A reflection on Worlds AIDS Day by Bill Manning
Last Sunday was “World AIDS Day” and I was asked to write about the volunteer work I do. I do HIV testing and counseling in my hometown. So pull up a chair, give me a soapbox and relax because I have a few things to say.
So here we are, in the Holiday Season, a time that can be tough for anyone. Now add to it an extra twist and it can be unbearable, especially for people who have fond memories of their childhood holidays. This season can be excruciating for people who were kicked out of their homes when they “came out” to their parents or when their parents figured out that they were gay and confronted them.
As an aside - I have never understood how any parent can do that to one of their children, under any circumstance. (And some parents wonder why their kids don’t talk to them?) I say this as someone who has no biological children but as a person who has a LOT of "kids!" We may not be blood but we share love and commitment no matter what.
I was reading an article recently about people who have tested positive for HIV. This quote jumped out at me - “It is better to die then to live with the curse of being socially ostracized.”
It’s easy for me to say that this statement isn’t true, but I’m not living with HIV. Unfortunately, I do have friends living with HIV, some who might counter this statement but too many who would agree with it, especially those who have been ostracized by their biological families and “friends.”
What would you do if your child tells you she has tested positive for HIV? I ask this because I have friends in that very situation. I have friends whose parents couldn’t tolerate their “gay”, let alone their “HIV.” But what these parents seem to ignore is the fact that HIV does not have an agenda and it does not discriminate; anyone can catch it, gay, straight, young, old, married, single, white, black, Hispanic, Native, and on and on and on.
The HIV/AIDS Pandemic is not over and there is still a real and lasting stigma that people with this disease suffer. I believe there needs to be a real education in our schools about HIV/AIDS and real education for those past school age, too. Homophobia, racism, and stigmas have no place in HIV prevention and education. We need to get real and talk honestly about ending AIDS now! Even though we are in the fourth decade of HIV/AIDS awareness and treatment I believe we can “Get to Zero.”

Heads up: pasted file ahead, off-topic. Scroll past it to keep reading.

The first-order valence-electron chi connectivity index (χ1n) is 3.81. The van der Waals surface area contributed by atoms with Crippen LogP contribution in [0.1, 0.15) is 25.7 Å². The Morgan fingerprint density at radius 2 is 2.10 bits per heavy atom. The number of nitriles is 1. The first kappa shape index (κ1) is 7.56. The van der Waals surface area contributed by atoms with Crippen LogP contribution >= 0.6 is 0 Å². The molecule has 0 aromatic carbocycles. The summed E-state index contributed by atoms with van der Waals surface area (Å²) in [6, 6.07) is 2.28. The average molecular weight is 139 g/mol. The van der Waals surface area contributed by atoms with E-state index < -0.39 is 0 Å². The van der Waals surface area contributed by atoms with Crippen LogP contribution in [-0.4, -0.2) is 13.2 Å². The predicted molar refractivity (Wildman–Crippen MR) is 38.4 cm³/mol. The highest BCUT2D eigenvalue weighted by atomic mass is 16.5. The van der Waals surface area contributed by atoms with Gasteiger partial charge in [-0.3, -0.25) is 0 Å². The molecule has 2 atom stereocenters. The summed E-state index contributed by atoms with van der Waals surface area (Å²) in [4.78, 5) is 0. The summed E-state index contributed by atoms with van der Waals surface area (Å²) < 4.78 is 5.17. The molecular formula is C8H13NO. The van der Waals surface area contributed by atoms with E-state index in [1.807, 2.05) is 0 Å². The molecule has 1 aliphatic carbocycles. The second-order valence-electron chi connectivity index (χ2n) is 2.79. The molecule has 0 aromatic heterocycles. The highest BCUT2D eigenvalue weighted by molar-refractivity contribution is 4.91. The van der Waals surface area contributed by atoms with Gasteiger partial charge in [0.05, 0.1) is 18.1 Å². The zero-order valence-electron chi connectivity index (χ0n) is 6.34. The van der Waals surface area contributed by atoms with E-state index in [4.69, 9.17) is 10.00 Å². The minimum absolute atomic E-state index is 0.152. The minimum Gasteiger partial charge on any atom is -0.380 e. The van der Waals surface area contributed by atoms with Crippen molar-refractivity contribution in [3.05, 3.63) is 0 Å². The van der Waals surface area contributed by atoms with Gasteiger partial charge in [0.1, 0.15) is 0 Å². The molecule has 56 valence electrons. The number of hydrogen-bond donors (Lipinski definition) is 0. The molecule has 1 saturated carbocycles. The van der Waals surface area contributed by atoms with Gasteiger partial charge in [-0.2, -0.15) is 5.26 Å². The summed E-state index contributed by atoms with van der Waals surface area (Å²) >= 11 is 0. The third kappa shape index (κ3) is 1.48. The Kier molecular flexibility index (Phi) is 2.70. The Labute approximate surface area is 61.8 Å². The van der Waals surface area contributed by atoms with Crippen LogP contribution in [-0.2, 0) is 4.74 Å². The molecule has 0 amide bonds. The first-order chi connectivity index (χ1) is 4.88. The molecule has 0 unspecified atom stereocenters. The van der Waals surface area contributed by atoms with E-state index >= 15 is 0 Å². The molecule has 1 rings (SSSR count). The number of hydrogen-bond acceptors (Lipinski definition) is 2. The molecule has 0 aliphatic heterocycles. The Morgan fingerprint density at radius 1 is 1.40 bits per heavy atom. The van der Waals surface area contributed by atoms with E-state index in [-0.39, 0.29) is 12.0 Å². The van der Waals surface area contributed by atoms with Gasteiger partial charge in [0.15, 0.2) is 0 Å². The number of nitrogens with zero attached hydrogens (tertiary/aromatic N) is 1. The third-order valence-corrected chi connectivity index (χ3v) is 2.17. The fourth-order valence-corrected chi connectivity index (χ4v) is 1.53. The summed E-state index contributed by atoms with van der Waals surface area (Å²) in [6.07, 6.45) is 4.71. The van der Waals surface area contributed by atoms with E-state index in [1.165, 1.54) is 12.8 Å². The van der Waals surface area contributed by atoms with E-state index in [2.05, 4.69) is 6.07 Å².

Zero new infections.
Zero AIDS-related deaths.
On Wednesdays I volunteer to do HIV testing in my hometown. While waiting for the test results I talk with my clients about their behavior in an attempt to reduce the risk of contracting HIV. On more than one occasion I’ve had to stop the questions because of the emotions the conversation has raised in the person waiting for their results.
Waiting is scary but their fear should not be from the way they might be treated by family and “friends.” I remind them that if their test results make a difference to their “friends” they are not their true “friends.” The same holds true with their “family.” If their status makes a difference to their “family” then they need to find a new “family.”
In this Holiday season, remember that there are people out there who are struggling to find a family, who need their true "friends." Be a part of "Getting to Zero" and remember that there is always room at my table! Is there room at yours?
Bill Manning is a retired Chief of Police for the University of Nebraska-Lincoln Police force. When he decided to take that brave step and come out his truth was not received well and ultimately he decided to leave a career that had been a big part of his life. For many this would be a traumatizing experience, leavings a person reeling from loss and a sense of abandonment, but not Bill. Instead he took this experience and funneled his emotions into making his offices at the local university and at home places of guidance, friendship, and acceptance. JR